Kristy Turner talks about her experience of the Science on Stage conference in London
Last week I was fortunate enough to be part of the UK delegation for Science on Stage 2015 in London – a large science education conference with teachers from across Europe and Canada.
Where it differed from most teaching conferences was is in its focus on teachers presenting their ideas. There was a smattering of professional bodies, CLEAPSS, and the odd commercial company (often a small scale enterprise), but the overwhelming number of stands in the fair were from teachers showcasing their techniques, projects and culture.
The programme was mixed – on stage presentations, workshops, seminars and the fair.
On stage, our host was Matt Parker, a former maths teacher who now combines a fellowship in maths communication at QMUL with stand-up comedy, and his easy wit helped to smooth things along. Opening the show were Stephen Ashworth and Maxine Rushton presenting ‘The science of Santa’, demonstrating how you can use science to illustrate any story. Another highlight was ‘The light express’ from University of Southampton, a fantastic laser show communicating physics really effectively.
Then there were teachers showcasing their own projects. ‘Time travel as a guided chemistry tour’ by András Róka from Hungary provided many heart stopping moments. He weaved flashes and bangs into a story about the creation of the universe and a time travelling chemist.
The seminars and workshops were incredibly varied and inevitably there were several in each time slot that it would have been nice to have attended. I focused on two that discussed education policy across Europe. The Royal Society consulted on its vision for STEM education with a series of flipchart exercises to promote discussion, and Aneta Mika and Wojciech Nawrocik from Poland presented a comparison of European science education systems. With a room full of teachers discussing education policy it wasn’t surprising that it didn’t feel like we had enough time to fully cover either of these topics. What I’ll take away is that STEM teachers across Europe are feeling many of the same pressures, but in the UK we are quite fortunate in the support we have from our technicians and professional bodies.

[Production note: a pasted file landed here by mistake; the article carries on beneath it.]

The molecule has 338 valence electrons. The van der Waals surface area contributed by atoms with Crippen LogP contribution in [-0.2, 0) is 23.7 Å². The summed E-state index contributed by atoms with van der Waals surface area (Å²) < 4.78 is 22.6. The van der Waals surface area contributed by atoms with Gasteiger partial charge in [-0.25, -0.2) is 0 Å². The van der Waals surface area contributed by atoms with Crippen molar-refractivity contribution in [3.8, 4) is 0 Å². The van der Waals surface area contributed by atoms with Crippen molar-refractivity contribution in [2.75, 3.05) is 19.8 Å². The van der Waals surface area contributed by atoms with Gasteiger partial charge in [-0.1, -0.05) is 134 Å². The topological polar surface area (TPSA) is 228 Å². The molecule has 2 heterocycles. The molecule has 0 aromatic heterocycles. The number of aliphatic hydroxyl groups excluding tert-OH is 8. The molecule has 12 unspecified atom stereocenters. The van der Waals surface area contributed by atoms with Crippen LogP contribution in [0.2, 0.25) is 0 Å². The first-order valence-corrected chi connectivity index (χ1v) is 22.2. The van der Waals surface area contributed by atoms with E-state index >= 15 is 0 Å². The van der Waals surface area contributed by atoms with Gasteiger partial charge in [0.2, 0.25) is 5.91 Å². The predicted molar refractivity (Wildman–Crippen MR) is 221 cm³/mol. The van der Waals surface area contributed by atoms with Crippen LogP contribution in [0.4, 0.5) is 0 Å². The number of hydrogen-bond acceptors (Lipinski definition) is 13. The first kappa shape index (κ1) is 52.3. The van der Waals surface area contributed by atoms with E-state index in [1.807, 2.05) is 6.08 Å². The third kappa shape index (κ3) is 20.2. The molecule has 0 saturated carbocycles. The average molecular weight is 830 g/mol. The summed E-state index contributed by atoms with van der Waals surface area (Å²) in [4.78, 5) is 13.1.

The highlight of the whole festival was the fair, stand upon stand of passionate teachers showcasing their ideas. Walking through the rooms you could meet someone from Hungary with a device measuring oscillation with a smartphone they built in their garage, a biology teacher with cockroaches and stick insects brought down on the train, two German teachers with homemade fuel cells made from kit you could find in your school. How many of the teachers transported all their kit on planes from their home countries I cannot imagine.
The atmosphere was so energetic and positive. Rooms were decorated with flags and balloons representing the countries they contained and nearly everyone seemed to have brought edible treats from their home countries (some Greek delegates cracked open the ouzo at 10:30am).
The festival would have needed to be a week long to make the most of it and I certainly didn't manage to see it all. Happily, the organisers have made a virtual poster fair so we can all catch up on what we missed.
Were you at Science on Stage? It would be great to hear your thoughts and experiences of the event.
Kristy Turner is a chemistry teacher in Bolton and an honorary fellow at the University of Manchester, UK